Friends left Turkey alone in migrant crisis: Turkish PM

Friends left Turkey alone in migrant crisis: Turkish PM

Friends left Turkey alone in migrant crisis: Turkish PM


The friends of Turkey and the other countries most affected by the Syrian migrant have been abandoned in attempting to combat the crisis, Turkish Prime Minister Ahmet Davutoğlu said April 19. 

“Our friends have unfortunately not taken the necessary responsibility in sharing the burden [of the migrant crisis]. Regional countries have been left to their own devices,” said Davutoğlu during an address to the Parliamentary Assembly of the Council of Europe (PACE) in Strasbourg. 

“I especially want to stress this: I have not spoken of the things that we have done and will do for our Syrian brothers to be hailed, and I am not here to be appreciated. We are only sharing these things with the international public to draw attention to the importance of the extent, seriousness and [need to] share the burden of the problem,” said Davutoğlu. 

Davutoğlu spoke in Turkish after the language was established as one of PACE’s working languages. 

Davutoğlu said he was happy to be the first Turkish prime minister to address PACE in Turkish. 

“Our beautiful Turkish will be used as a speaking language in this hall and in the Council of Europe,” he said. 

Davutoğlu said irregular migration was one of the common problems Turkey and Europe were experiencing, adding that Turkey had saved around 92,000 migrants since January 2015 in the Aegean Sea, which has become the busiest route for migrants wishing to reach the EU.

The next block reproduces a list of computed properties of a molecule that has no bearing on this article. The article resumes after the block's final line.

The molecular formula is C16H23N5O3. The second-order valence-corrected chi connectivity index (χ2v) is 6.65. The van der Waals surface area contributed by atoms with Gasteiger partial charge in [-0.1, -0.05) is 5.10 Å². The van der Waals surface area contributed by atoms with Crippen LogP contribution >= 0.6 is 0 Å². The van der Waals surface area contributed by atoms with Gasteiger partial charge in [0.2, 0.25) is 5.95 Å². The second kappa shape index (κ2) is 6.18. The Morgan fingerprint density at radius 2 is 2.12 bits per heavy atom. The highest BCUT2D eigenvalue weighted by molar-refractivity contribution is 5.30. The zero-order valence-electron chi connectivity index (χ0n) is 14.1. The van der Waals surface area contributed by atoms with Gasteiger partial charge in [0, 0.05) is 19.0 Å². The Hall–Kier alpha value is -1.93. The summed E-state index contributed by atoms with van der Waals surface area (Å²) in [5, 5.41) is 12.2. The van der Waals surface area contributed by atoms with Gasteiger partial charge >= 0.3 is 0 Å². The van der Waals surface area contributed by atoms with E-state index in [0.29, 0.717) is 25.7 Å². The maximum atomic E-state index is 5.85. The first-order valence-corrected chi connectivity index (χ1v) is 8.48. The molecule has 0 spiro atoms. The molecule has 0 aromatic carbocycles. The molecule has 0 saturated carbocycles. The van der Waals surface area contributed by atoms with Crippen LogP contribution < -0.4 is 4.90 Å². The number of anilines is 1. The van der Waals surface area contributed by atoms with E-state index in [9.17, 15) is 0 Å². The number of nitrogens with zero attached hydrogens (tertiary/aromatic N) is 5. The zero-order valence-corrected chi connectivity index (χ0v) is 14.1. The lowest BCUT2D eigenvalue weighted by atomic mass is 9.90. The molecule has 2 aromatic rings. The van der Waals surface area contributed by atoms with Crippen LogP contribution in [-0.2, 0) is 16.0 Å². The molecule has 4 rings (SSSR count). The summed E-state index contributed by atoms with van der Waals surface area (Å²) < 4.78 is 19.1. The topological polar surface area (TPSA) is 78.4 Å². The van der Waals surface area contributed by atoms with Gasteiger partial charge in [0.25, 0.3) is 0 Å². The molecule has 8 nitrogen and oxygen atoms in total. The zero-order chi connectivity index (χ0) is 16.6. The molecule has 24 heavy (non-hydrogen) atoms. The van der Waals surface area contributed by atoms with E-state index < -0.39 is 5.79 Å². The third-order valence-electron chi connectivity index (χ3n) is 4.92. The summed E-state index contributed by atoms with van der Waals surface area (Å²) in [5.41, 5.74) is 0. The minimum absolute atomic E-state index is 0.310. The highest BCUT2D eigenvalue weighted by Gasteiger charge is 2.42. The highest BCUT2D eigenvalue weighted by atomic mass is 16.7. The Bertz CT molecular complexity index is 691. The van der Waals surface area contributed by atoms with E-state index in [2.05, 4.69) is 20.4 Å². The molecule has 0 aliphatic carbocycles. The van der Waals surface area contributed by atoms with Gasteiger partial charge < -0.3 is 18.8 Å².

He said that while around 6,800 migrants were crossing the Aegean every day in October 2015, this figure had been reduced to around 2,000 in February, and to around 860 in March. This figure was at 320 a day in the first half of April before falling to its current low of 60 migrants a day. 

The sharp fall in the migrants trying to cross the Aegean in the past month stems from a migrant deal reached between Turkey and the EU on March 18. Two days later, Turkey began taking back all migrants reaching Greece, with the EU taking one Syrian migrant from Turkey for every migrant Ankara takes back from Greece. 

On the first month anniversary of the deal, figures reported by state-run Anadolu Agency stated that around 6,000 migrants had reached Greek islands since March 20, while around 3,000 others had been caught before being able to reach Greece. The number of migrants reaching Greece before the deal was about 50,000. 

A total of 315 migrants, mostly from Pakistan, have been sent to Turkey within the scope of the readmission deal with the EU, while five migrants drowned while attempting the perilous journey.